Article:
couple in love image

Thus speaketh Suzanne Venker in a charming apologia for domestic servitude published this week entitled “Why Women Still Need Husbands”. She’s the spokesperson for a US website called “Women for Men”, a social commentator unencumbered by an objective appreciation of reality, and an avowed anti-feminist. Venker holds the kind of convenient “boys don’t make passes at smart girls in glasses” opinions that get you on Fox News in the US

She’s back on TV this week discussing the interview in a clip that’s gone viral, advocating her latest skull-smack-wood brand of advice to American women. Her central message is that if you wish to be happy – drop your career, stop fighting for equality, find a husband and become financially dependent on him, while doing all of his housework and raising his kids. For Venker and Fox, you see, there’s just no girl as happy as an indentured domestic slave girl. I am writing this article so you don’t have to rage-blister your eyeballs by reading hers: Venker’s advocacy of women eschewing careers and financial independence cites benefits like the chance to “make more time for exercise”. I suppose this is because there is no man so unhappy as one paying for a slave girl whose buns are not tight.

Certainly, Suzanne Venker is posing the right question when she asks how women “can gain more control over their lives”, but her answer to allow one’s hunted-down husband to “bring home the bacon” so he can enjoy “a sense of purpose” while you scrub the skidmarks out of his underpants, stay buff and bang him for spare change is the nonsense of Opportunistic Fox Bananaland.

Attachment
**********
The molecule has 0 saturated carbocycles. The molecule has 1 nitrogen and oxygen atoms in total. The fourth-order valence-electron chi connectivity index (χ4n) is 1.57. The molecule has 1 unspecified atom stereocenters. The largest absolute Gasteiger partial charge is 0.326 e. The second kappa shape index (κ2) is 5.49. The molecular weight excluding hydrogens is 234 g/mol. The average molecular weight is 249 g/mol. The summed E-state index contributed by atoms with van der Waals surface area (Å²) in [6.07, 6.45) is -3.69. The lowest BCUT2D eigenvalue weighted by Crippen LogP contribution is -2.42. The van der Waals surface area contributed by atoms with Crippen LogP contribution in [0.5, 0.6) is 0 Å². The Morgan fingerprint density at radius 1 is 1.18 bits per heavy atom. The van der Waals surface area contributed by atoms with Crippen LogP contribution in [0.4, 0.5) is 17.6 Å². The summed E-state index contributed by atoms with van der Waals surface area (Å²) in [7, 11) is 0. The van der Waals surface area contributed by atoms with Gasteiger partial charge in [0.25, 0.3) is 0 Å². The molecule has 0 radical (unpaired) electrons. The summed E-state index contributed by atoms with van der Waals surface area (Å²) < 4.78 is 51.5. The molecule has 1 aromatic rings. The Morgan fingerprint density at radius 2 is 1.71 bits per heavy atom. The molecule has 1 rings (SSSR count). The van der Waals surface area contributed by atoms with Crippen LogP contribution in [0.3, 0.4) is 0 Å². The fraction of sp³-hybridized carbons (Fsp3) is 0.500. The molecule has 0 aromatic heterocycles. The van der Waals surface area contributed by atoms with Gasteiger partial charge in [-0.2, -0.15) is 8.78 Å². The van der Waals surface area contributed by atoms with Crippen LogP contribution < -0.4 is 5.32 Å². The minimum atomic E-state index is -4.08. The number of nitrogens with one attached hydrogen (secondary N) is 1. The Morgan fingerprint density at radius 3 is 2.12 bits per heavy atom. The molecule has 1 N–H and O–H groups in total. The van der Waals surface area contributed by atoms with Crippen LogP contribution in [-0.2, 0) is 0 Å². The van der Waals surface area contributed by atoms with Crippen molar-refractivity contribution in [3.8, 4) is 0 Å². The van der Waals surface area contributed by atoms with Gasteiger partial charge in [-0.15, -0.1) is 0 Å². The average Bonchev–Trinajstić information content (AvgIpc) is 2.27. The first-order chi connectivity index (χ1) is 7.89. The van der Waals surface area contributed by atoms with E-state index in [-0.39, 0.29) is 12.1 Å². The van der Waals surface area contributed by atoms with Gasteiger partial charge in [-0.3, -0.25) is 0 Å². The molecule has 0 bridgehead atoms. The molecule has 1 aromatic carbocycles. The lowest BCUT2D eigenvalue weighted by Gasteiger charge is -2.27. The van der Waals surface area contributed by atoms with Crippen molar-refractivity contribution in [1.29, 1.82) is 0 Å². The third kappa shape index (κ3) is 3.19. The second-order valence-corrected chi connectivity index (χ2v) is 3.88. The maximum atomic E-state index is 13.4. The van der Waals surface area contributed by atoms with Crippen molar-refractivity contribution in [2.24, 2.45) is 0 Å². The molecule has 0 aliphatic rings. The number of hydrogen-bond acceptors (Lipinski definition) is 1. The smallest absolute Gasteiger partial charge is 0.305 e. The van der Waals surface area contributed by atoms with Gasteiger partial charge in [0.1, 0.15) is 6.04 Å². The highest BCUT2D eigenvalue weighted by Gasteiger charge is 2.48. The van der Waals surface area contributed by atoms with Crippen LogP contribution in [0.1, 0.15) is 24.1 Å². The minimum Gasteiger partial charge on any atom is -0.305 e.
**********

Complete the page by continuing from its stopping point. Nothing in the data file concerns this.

That so many women feel so disempowered and stressed by competing demands of public and private life is not, of course, an individual issue remedial with the application of one husband, but as a syndrome caused by social factors that have to be addressed collectively. Here are the four things women need far bloody more than any individual husband, boyfriend or man-bot could ever provide.


1. Free, Accessible Childcare

Government-provided childcare enables families to make practical and shared choices around parental leave, work commitments and career development as well as socialises children among one another, provides them with early-onset educational benefits, and creates networks for the families of an entire community. Why millions of dollars are being committed to a parental leave scheme that benefits only a handful of women well when it could be directed to childcare and therefore benefit the whole community extremely well is as suspicious as it is impractical. That the heavily female-dominated childcare work industry has just been denied yet another payrise is shameful in its disregard of the benefits that quality childcare provides everyone.

2. Equal Pay